EDITORIAL: Joyce vs Constance airport slots stoush shows politics is like a long-running soap opera

Politics is a bit like a long-running soap opera. Think Days Of Our Lives – the longer you watch it, the more the story line makes sense (and the more it sucks you in). 

You realise why it’s significant when Mikaela reveals that her husband Roberto wasn’t murdered, but faked his own death to protect their unborn child from his evil step-father Sebastian – if you catch my drift.

You remember who hates who and which character is cheating on another, which all ties into a broader story arc. And once you’ve been sufficiently sucked in, you notice when the writers decide to conveniently ignore a previous story line.

Last year, the NSW Transport Minister Andrew Constance took a shot at Deputy Prime Minister Barnaby Joyce for ignoring his idea to improve access for regional airlines into Sydney. 

And he didn’t mince his words, saying Mr Joyce was “completely and utterly out of touch on what is required to drive regional aviation opportunities”.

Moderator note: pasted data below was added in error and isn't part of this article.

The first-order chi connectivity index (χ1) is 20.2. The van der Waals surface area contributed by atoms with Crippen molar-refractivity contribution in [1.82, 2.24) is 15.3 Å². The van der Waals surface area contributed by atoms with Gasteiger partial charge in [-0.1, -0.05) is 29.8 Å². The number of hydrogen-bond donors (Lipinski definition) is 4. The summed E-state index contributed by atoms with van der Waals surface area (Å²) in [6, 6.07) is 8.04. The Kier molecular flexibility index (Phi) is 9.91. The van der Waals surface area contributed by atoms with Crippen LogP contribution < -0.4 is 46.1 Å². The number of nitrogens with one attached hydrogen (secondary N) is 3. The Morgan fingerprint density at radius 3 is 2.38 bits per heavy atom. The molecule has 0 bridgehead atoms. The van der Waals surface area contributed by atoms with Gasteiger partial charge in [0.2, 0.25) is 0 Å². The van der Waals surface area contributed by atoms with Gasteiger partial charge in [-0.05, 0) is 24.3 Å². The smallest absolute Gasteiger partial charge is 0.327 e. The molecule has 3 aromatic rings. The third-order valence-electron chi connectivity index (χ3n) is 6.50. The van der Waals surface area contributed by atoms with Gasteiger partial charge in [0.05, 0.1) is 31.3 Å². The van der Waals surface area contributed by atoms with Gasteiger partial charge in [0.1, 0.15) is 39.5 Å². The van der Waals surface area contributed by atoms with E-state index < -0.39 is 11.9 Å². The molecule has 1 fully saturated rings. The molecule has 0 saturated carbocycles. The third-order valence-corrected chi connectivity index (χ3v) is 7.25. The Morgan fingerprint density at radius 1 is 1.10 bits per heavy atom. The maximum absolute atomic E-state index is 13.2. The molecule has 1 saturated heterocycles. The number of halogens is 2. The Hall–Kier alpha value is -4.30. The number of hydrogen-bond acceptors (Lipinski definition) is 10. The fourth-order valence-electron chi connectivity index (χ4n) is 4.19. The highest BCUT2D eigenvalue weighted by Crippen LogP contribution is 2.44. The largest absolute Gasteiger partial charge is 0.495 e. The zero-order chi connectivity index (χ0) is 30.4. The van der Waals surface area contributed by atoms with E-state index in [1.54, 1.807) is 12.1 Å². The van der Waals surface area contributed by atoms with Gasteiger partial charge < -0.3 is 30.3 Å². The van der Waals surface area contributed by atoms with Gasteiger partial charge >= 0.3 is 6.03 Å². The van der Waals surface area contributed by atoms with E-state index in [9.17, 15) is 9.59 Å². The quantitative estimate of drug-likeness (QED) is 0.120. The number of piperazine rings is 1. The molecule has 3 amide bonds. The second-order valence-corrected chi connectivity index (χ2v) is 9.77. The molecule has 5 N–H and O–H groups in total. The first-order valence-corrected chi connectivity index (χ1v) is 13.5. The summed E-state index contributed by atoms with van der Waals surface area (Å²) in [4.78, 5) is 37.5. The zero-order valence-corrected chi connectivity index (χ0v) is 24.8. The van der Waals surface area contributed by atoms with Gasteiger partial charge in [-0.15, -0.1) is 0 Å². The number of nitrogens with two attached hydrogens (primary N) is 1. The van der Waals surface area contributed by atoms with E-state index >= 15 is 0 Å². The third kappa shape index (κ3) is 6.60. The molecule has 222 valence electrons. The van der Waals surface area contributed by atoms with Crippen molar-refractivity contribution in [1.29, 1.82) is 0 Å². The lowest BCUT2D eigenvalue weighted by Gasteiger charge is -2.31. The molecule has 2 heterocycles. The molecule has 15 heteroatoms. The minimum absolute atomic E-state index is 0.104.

“Barnaby Joyce quite frankly has his head in the sand,” Mr Constance said in March 2017.

“I’ve not received a word from this person, not a letter, not so much as a phone call – in fact, I wouldn’t know him if he stood up in my cornflakes,” Mr Joyce said.

He also said Mr Constance would “do well to realise” that the ministry of agriculture and water had no oversight of the laws governing aircraft slots at Sydney Airport (conveniently ignoring the fact he holds the second most powerful position in the nation).

In an ironic twist of fate, less than 12 months later, Mr Joyce now has absolute oversight into the laws that govern aircraft slots at Sydney Airport, after he swapped agriculture and water for transport and infrastructure.

And it seems the writers of this political soap opera have conveniently forgotten this public stoush, with both politicians acting all cordial towards each other.

A spokesperson for Mr Constance said the minister was looking forward to working with Mr Joyce on the issue, while a spokesperson for Mr Joyce said he was happy to look at any proposal that came across his desk.

Let’s hope the writes of this show have truly forgotten this little feud and will allow both politicians to work together to find a solution that will benefit regional airports.


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